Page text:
It is the highest-level face-to-face contact between officials from the two countries since the Dec. 17 announcement that Washington and Havana would move to restore diplomatic relations that were severed in 1961.

Senior U.S. State Department and Cuban Foreign Ministry officials have met several times since January. President Barack Obama and Cuba's Raul Castro are expected to cross paths later during the Summit of the Americas, which runs through Saturday in Panama City


12:15 p.m. (1715 GMT, 1:45 p.m. EDT)

The White House says President Barack Obama and Cuban President Raul Castro will see each other on Saturday.

A formal meeting set for a specific time is not planned, says Ben Rhodes, Obama's deputy national security adviser. But Rhodes says officials anticipate the two leaders will have an opportunity to "see each other" and have a discussion Saturday, the final day of the Summit of the Americas.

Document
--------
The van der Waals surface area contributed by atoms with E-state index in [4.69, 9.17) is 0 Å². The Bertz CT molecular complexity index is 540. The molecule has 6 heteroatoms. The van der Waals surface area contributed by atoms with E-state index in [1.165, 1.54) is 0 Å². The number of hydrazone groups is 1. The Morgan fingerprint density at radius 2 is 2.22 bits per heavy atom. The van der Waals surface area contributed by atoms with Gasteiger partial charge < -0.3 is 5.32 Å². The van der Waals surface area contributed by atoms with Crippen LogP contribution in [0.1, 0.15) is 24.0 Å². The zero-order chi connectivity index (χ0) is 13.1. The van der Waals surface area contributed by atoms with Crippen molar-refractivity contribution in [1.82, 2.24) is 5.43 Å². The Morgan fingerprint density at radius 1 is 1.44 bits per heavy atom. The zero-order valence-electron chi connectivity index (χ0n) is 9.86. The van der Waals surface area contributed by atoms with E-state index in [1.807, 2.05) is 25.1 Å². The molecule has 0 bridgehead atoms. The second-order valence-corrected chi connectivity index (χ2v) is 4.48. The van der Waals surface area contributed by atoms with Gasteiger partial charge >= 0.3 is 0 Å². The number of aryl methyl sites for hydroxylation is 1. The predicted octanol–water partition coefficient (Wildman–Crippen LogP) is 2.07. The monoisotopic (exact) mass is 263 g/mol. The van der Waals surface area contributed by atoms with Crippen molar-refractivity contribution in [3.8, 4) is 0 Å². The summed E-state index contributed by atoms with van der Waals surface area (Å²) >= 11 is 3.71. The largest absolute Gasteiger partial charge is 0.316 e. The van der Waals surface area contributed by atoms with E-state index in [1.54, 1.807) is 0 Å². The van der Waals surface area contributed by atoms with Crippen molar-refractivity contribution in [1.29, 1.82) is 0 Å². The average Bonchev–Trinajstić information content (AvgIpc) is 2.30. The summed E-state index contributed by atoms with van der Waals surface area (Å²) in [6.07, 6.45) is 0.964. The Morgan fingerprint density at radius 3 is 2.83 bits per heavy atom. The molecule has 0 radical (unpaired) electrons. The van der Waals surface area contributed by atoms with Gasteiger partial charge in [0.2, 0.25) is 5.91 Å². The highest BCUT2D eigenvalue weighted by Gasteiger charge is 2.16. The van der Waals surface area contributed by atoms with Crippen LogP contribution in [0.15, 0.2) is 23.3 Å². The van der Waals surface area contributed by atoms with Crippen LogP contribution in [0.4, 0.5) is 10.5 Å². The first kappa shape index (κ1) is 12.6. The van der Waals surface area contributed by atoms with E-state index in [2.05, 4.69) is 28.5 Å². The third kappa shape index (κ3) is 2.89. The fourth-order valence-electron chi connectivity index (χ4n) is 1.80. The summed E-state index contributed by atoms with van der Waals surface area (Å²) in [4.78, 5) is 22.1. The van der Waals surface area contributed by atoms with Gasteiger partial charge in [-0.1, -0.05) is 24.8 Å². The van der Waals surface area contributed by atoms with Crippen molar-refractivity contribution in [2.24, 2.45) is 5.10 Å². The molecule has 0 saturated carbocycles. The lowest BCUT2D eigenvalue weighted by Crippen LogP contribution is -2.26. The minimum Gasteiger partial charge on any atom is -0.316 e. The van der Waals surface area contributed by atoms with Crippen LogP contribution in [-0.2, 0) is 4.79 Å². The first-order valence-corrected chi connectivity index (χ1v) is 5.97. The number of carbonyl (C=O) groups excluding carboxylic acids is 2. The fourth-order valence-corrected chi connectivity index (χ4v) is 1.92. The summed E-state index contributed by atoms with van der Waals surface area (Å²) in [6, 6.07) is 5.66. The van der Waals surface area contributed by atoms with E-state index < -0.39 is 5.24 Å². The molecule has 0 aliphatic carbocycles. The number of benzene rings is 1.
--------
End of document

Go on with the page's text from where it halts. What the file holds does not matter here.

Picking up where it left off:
Obama and Castro spoke by telephone on Wednesday before Obama left Washington.

They also spoke by phone in December, when both leaders announced their intent to restore diplomatic relations between their countries.


12:15 p.m. (1715 GMT, 1:45 p.m. EDT)

Amid their diplomatic dealings President Barack Obama and Panamanian President Juan Carlos Varela are overseeing some commercial business.

The two presidents stood by as the CEOs of Boeing and Copa Airlines signed a deal for the Panamanian airline to purchase 61 of the U.S. airplane giant's 737 aircraft. The companies say it's the largest commercial deal between a U.S. and Panamanian company in history.

Obama says it means 12,000 jobs in the United States. White House spokesman Josh Earnest followed up with a bigger number — 40,000 U.S. jobs that he said will be not just at Boeing, but engine-maker General Electric and other businesses involved in the supply chain.